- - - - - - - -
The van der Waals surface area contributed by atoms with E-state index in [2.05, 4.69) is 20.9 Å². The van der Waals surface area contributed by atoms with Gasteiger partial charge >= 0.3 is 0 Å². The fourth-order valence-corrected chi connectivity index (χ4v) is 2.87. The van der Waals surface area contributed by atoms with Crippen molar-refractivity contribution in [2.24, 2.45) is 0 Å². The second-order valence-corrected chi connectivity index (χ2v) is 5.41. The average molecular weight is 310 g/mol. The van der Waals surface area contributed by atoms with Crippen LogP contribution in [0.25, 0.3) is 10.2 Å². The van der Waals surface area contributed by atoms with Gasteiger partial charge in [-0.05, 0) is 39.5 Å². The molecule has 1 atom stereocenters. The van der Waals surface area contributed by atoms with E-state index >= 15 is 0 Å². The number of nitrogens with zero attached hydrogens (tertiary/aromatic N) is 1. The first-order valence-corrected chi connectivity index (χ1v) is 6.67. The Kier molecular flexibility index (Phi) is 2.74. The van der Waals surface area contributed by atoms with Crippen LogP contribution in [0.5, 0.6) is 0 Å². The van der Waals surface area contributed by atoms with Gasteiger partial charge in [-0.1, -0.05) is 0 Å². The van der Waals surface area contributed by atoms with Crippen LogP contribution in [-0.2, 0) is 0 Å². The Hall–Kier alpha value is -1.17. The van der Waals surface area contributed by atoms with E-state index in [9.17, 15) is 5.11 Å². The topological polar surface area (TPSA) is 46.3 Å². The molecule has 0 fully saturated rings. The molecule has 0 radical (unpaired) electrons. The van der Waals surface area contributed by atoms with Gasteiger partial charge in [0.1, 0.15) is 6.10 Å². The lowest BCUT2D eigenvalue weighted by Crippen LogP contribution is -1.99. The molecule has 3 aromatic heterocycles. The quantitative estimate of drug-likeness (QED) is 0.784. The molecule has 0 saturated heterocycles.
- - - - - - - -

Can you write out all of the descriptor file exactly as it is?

The van der Waals surface area contributed by atoms with E-state index in [2.05, 4.69) is 20.9 Å². The van der Waals surface area contributed by atoms with Gasteiger partial charge >= 0.3 is 0 Å². The fourth-order valence-corrected chi connectivity index (χ4v) is 2.87. The van der Waals surface area contributed by atoms with Crippen molar-refractivity contribution in [2.24, 2.45) is 0 Å². The second-order valence-corrected chi connectivity index (χ2v) is 5.41. The average molecular weight is 310 g/mol. The van der Waals surface area contributed by atoms with Crippen LogP contribution in [0.25, 0.3) is 10.2 Å². The van der Waals surface area contributed by atoms with Gasteiger partial charge in [-0.05, 0) is 39.5 Å². The molecule has 1 atom stereocenters. The van der Waals surface area contributed by atoms with E-state index >= 15 is 0 Å². The number of nitrogens with zero attached hydrogens (tertiary/aromatic N) is 1. The first-order valence-corrected chi connectivity index (χ1v) is 6.67. The Kier molecular flexibility index (Phi) is 2.74. The van der Waals surface area contributed by atoms with Crippen LogP contribution in [0.5, 0.6) is 0 Å². The van der Waals surface area contributed by atoms with Gasteiger partial charge in [-0.1, -0.05) is 0 Å². The van der Waals surface area contributed by atoms with Crippen LogP contribution in [-0.2, 0) is 0 Å². The Hall–Kier alpha value is -1.17. The van der Waals surface area contributed by atoms with E-state index in [9.17, 15) is 5.11 Å². The topological polar surface area (TPSA) is 46.3 Å². The molecule has 0 fully saturated rings. The molecule has 0 radical (unpaired) electrons. The van der Waals surface area contributed by atoms with Gasteiger partial charge in [0.1, 0.15) is 6.10 Å². The lowest BCUT2D eigenvalue weighted by Crippen LogP contribution is -1.99. The molecule has 3 aromatic heterocycles. The quantitative estimate of drug-likeness (QED) is 0.784. The molecule has 0 saturated heterocycles.